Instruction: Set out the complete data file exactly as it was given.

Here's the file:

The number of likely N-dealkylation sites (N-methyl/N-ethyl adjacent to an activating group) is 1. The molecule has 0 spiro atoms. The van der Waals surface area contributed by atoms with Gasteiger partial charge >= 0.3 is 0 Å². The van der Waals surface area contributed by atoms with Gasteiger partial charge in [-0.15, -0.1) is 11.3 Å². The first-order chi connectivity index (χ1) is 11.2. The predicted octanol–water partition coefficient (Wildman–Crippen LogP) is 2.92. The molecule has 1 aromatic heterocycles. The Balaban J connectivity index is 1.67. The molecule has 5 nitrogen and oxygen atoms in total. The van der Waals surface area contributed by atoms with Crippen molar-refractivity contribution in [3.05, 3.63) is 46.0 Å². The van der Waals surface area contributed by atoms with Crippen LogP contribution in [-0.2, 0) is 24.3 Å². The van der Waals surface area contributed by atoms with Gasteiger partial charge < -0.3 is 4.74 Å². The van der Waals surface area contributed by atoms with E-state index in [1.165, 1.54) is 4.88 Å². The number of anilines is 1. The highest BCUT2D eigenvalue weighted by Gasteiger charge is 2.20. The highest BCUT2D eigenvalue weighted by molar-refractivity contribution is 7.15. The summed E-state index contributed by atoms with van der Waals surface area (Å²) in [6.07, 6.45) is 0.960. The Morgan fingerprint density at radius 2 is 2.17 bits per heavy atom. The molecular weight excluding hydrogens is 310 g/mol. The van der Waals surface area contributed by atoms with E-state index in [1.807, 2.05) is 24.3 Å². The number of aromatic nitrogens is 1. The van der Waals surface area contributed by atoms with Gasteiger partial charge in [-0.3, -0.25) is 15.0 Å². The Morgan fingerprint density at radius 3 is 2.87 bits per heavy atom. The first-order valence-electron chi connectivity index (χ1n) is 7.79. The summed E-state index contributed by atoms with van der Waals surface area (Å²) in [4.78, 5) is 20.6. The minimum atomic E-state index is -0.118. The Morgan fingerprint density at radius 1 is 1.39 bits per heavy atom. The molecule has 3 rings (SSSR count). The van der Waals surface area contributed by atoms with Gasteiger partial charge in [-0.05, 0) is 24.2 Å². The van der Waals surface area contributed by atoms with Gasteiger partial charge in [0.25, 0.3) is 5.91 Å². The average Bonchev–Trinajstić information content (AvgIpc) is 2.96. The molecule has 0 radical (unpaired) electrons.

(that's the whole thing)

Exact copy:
The number of likely N-dealkylation sites (N-methyl/N-ethyl adjacent to an activating group) is 1. The molecule has 0 spiro atoms. The van der Waals surface area contributed by atoms with Gasteiger partial charge >= 0.3 is 0 Å². The van der Waals surface area contributed by atoms with Gasteiger partial charge in [-0.15, -0.1) is 11.3 Å². The first-order chi connectivity index (χ1) is 11.2. The predicted octanol–water partition coefficient (Wildman–Crippen LogP) is 2.92. The molecule has 1 aromatic heterocycles. The Balaban J connectivity index is 1.67. The molecule has 5 nitrogen and oxygen atoms in total. The van der Waals surface area contributed by atoms with Crippen molar-refractivity contribution in [3.05, 3.63) is 46.0 Å². The van der Waals surface area contributed by atoms with Crippen LogP contribution in [-0.2, 0) is 24.3 Å². The van der Waals surface area contributed by atoms with Gasteiger partial charge < -0.3 is 4.74 Å². The van der Waals surface area contributed by atoms with E-state index in [1.165, 1.54) is 4.88 Å². The number of anilines is 1. The highest BCUT2D eigenvalue weighted by Gasteiger charge is 2.20. The highest BCUT2D eigenvalue weighted by molar-refractivity contribution is 7.15. The summed E-state index contributed by atoms with van der Waals surface area (Å²) in [6.07, 6.45) is 0.960. The Morgan fingerprint density at radius 2 is 2.17 bits per heavy atom. The molecular weight excluding hydrogens is 310 g/mol. The van der Waals surface area contributed by atoms with E-state index in [1.807, 2.05) is 24.3 Å². The number of aromatic nitrogens is 1. The van der Waals surface area contributed by atoms with Gasteiger partial charge in [-0.3, -0.25) is 15.0 Å². The Morgan fingerprint density at radius 3 is 2.87 bits per heavy atom. The first-order valence-electron chi connectivity index (χ1n) is 7.79. The summed E-state index contributed by atoms with van der Waals surface area (Å²) in [4.78, 5) is 20.6. The minimum atomic E-state index is -0.118. The Morgan fingerprint density at radius 1 is 1.39 bits per heavy atom. The molecule has 3 rings (SSSR count). The van der Waals surface area contributed by atoms with Gasteiger partial charge in [-0.05, 0) is 24.2 Å². The van der Waals surface area contributed by atoms with Gasteiger partial charge in [0.25, 0.3) is 5.91 Å². The average Bonchev–Trinajstić information content (AvgIpc) is 2.96. The molecule has 0 radical (unpaired) electrons.